Monday, May 15, 2017



As you (hopefully) will have heard by now, starting on Friday and over the weekend over 200.000 computers in more than 150 countries were struck by a massive ransomware cyberattack called "WannaCry". The malware encrypted files on the computers and asked for $300 worth of Bitcoin for the keys to release them. Those computers were mostly running Microsoft’s Windows XP, released in 2001. Support for the OS ended in 2014, which basically means that users were left vulnerable for security holes detected after that time. So, is this all Microsoft's fault?

Saturday, May 13, 2017



Do you remember a browser with a fox in its logo that is named after the red panda? You probably do. You might even use it every now and then or maybe even as your main browser. But most likely you switched to Chrome a long time ago like many others. However, Firefox once was the way to go. A great and often better alternative to default browsers like Internet Explorer and Safari. But when Google’s revolutionary Chrome browser entered the stage it couldn’t keep up.

Friday, April 28, 2017


“Another World War II game” is what gamers would have said a little less than a decade ago, had Sledgehammer Games announced Call of Duty: WWII back then. But in 2017 Call of Duty fans — and shooter fans in general — seem to be relieved.

Saturday, April 8, 2017

Samsung's Galaxy S8 is (almost) here. It's a beautiful hardware package, if you ask me. And it runs Android. Google's Android. Why does such a large manufacturer still rely on software made by a different company?

Friday, January 6, 2017


There have been rumors about a new OS, Andromeda, all throughout 2016. Andromeda would be a combination of Chrome OS and Android, but Google has always denied something like this was going on. Hiroshi Lockheimer, responsible for Chrome OS, Android and Google Play told The Guardian last month that a merge of code would not be happening, “ but we are doing is to bring the best of both systems to each other.”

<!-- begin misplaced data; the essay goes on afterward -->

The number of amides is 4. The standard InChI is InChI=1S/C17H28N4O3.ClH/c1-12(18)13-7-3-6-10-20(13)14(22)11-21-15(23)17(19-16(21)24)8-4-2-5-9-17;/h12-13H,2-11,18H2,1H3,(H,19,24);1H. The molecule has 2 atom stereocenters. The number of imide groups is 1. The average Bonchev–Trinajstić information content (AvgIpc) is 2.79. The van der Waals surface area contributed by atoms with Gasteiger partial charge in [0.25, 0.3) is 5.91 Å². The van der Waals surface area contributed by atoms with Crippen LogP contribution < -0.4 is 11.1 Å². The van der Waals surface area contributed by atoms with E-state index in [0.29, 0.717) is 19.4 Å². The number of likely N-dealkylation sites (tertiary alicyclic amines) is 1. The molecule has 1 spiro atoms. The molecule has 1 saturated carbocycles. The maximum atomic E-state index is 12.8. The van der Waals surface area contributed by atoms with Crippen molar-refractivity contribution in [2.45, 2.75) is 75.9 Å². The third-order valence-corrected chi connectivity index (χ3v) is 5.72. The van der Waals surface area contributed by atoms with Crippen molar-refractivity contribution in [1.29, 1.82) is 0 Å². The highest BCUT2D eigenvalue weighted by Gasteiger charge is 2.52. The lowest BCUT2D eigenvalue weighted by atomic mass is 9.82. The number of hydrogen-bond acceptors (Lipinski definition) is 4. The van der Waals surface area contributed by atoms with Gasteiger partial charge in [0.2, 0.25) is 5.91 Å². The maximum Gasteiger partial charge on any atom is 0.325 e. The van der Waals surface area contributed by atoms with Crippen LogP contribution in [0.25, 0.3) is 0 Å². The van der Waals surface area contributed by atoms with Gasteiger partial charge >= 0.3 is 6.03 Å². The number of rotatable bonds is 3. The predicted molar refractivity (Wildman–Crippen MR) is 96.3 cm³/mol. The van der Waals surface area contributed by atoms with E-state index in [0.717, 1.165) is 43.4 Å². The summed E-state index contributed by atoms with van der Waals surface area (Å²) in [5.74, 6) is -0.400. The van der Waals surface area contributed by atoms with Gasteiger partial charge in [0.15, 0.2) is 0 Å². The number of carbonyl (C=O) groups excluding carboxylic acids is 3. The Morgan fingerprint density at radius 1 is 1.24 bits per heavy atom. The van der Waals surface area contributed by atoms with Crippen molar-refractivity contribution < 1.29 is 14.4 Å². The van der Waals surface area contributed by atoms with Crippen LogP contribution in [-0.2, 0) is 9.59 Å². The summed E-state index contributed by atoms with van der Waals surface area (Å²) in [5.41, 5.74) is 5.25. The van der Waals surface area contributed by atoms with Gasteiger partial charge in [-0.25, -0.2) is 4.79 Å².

The Samsung Chromebook Plus and Chromebook Pro seem to do exactly that. For a while, select Chromebook models were able to run Android apps, but these new devices, which Samsung developed in partnership with Google, are built around this possibility. They are convertible from laptop to tablet, have a touchscreen and a built-in pen.

I wrote about Chrome OS before and I also tested Remix OS, which is essentially Android for PCs. I then thought that Android was a little limited as a full desktop OS, especially when using an app like Chrome, which doesn’t have extensions on mobile. With a device like this, you get both all your favorite Android apps + a full version of Chrome.



Actually, I think this might also be the best Android tablet, because Chrome OS is simply suited better for a larger display than Android these days. So, I’m wondering where Google takes this in 2017.

Chrome OS already was perfect for most average computer users. A lot of people buy expensive Macbooks while all they do is reading email and watching Netflix. Convertible Chromebooks might be — just like Microsoft’s Surface — a good replacement for both a tablet and a laptop.

Tuesday, November 22, 2016



Yesterday Instagram launched live video and an option to send disappearing videos and photos to your friends. This sounds oddly familiar of course, especially combined with Stories, which launched in August.

Yes, Instagram now has most of things that make Snapchat popular (they didn’t copy lenses.. yet). But they didn’t just copy those features, they made them better. I can only speak from an Android perspective, but I know many people will agree with me when I say that Snapchat is a horrible app. It just feels slow. It doesn’t even take proper photos, but just a “screenshot” of the viewfinder. Evan Spiegel uses an iPhone and you can tell by looking at his own Android app.

In terms of UI I don’t think I have any app on my phone that’s worse than Snapchat. I do believe Snapchat wants to be an app that is as easy to use as possible and I think that might have been the case in the early days, despite its unconventional interface (not following guidelines). But Snapchat has received many new features over the years and instead of rethinking how all of those would fit in the app they just added another layer of unnatural interaction. They’ve made some improvements in the form of animations, but generally a lot of things are hidden behind swipes and there is no indication whatsoever that they exist.